The Surprising Success of Putinomics

Behind Putin's Formula for Holding Onto Power

Russian President Vladimir Putin attends a wreath laying ceremony in Volgograd, Russia, February 2, 2018. Alexei Druzhinin / Kremlin via Reuters

“Putin Watches Russian Economy Collapse Along with His Stature,” blared a headline in Time in late 2014. Yet three years have passed since the price of oil crashed in 2014, halving the value of the commodity that once funded half of Russia’s government budget. That same year, the West imposed harsh economic sanctions on Russia’s banks, energy firms, and defense sector, cutting off Russia’s largest firms from international capital markets and high-tech oil drilling gear. Many analysts—in Russia as well as abroad—thought that economic crisis might threaten Vladimir Putin’s hold on power. It doesn’t look that way now.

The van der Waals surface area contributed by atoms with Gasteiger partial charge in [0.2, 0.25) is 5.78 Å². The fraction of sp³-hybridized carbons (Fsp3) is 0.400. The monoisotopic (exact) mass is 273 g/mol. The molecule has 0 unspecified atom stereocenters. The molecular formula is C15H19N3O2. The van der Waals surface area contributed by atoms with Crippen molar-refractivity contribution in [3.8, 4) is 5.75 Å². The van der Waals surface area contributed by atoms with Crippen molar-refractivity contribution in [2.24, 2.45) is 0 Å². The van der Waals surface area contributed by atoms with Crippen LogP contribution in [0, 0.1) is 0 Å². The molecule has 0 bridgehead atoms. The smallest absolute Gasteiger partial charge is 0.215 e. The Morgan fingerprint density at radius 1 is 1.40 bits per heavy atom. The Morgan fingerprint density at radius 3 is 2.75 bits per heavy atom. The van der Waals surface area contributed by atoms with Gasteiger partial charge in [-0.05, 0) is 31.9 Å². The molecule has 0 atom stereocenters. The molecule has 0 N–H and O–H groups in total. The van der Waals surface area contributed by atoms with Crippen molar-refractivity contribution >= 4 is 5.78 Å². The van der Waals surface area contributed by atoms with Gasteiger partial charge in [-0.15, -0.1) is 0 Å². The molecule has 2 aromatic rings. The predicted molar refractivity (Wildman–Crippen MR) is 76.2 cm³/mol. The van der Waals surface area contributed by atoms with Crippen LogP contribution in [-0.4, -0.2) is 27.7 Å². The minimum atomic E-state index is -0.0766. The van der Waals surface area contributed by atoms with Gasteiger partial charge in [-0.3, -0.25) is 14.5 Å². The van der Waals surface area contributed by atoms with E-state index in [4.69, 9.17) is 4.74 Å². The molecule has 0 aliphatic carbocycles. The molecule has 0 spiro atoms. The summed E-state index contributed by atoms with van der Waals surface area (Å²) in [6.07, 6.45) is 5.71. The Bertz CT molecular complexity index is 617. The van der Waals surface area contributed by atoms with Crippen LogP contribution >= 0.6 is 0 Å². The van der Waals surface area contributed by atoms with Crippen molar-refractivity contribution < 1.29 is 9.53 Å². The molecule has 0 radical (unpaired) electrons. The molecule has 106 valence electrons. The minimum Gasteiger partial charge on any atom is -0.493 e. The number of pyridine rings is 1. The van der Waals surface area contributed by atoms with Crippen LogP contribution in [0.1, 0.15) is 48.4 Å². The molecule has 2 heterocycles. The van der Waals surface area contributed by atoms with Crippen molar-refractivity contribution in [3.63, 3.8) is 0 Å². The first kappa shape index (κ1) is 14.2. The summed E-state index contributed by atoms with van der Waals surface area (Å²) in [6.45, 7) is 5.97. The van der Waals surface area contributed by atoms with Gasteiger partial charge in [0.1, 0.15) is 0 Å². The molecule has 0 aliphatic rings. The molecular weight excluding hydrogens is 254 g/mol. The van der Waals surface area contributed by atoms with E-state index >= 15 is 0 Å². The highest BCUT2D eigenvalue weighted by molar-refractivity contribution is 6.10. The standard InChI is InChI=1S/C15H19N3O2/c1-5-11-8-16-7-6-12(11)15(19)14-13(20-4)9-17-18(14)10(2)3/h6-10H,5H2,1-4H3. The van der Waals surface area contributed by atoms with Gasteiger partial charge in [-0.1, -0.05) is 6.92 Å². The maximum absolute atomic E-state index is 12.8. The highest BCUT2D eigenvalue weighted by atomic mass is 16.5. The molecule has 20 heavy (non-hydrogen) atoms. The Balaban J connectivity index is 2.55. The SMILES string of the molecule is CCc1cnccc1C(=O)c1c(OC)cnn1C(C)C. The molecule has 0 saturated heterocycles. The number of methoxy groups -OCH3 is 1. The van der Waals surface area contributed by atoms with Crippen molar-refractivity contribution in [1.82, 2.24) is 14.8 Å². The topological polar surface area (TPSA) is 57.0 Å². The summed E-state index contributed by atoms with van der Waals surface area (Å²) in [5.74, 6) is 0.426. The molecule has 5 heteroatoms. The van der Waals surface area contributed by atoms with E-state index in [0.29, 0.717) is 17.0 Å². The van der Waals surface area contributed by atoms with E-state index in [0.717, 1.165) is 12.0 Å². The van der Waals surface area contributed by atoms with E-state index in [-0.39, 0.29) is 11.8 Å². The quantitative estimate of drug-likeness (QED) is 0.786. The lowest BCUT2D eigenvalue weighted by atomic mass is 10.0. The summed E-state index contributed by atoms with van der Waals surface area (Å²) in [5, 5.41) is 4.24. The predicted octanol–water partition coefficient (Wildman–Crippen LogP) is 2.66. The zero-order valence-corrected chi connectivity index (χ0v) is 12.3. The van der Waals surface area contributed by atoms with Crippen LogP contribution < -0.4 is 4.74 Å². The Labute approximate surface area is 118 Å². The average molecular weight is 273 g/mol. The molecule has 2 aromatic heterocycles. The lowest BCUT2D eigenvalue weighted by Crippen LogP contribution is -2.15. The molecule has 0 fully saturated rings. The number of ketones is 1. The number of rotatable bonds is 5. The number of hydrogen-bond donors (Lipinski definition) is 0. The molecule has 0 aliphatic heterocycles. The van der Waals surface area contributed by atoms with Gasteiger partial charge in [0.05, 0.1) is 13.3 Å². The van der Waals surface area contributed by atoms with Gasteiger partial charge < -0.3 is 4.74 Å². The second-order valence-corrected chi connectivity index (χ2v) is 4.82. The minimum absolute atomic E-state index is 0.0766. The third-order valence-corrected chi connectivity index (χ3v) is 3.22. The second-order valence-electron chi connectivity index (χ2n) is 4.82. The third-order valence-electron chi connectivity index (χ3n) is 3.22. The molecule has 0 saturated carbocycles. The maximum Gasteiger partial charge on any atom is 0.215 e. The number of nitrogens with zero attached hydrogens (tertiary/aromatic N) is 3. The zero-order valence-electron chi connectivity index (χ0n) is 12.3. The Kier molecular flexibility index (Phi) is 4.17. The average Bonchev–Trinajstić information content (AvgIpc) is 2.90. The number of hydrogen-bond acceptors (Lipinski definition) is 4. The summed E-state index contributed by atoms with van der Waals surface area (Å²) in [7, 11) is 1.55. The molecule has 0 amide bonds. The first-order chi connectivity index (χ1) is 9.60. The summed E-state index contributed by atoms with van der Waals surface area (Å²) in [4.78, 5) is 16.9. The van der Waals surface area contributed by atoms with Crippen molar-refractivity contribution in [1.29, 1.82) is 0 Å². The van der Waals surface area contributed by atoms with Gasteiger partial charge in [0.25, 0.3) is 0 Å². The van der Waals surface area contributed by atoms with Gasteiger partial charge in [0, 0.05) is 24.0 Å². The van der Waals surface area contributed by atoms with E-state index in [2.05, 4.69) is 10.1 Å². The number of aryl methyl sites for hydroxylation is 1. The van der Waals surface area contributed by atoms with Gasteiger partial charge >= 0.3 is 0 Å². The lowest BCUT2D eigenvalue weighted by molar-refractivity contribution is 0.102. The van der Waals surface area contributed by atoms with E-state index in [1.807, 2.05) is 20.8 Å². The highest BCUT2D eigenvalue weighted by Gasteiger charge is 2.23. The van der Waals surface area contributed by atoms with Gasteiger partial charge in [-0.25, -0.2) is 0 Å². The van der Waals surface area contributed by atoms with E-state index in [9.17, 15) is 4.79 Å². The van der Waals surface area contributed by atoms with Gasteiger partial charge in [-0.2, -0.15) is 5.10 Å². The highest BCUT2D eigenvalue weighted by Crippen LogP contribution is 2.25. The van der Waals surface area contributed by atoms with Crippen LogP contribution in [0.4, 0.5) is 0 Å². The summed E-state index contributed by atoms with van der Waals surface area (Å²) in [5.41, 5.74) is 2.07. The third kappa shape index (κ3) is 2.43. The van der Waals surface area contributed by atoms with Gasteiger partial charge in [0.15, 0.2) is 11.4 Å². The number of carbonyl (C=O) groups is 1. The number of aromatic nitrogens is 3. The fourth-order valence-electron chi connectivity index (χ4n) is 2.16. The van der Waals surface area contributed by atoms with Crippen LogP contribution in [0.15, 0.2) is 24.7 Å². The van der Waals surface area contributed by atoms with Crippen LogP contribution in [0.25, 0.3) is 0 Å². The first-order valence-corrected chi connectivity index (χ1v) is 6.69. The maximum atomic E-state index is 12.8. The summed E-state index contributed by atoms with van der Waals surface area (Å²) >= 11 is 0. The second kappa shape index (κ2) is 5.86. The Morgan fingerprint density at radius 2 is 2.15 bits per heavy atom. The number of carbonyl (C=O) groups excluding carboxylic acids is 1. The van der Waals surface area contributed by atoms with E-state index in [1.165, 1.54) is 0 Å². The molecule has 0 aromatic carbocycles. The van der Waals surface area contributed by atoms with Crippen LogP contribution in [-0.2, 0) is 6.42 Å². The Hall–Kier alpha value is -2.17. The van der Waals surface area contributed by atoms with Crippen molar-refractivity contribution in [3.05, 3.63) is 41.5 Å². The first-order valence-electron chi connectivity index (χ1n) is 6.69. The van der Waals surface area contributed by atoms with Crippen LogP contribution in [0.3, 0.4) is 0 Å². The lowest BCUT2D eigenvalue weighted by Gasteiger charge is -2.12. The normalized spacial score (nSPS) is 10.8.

Today, Russia’s economy has stabilized, inflation is at historic lows, the budget is nearly balanced, and Putin is coasting toward reelection on March 18, positioning him for a fourth term as president. Putin has recently overtaken Soviet leader Leonid Brezhnev as the longest-serving Russian leader since Joseph

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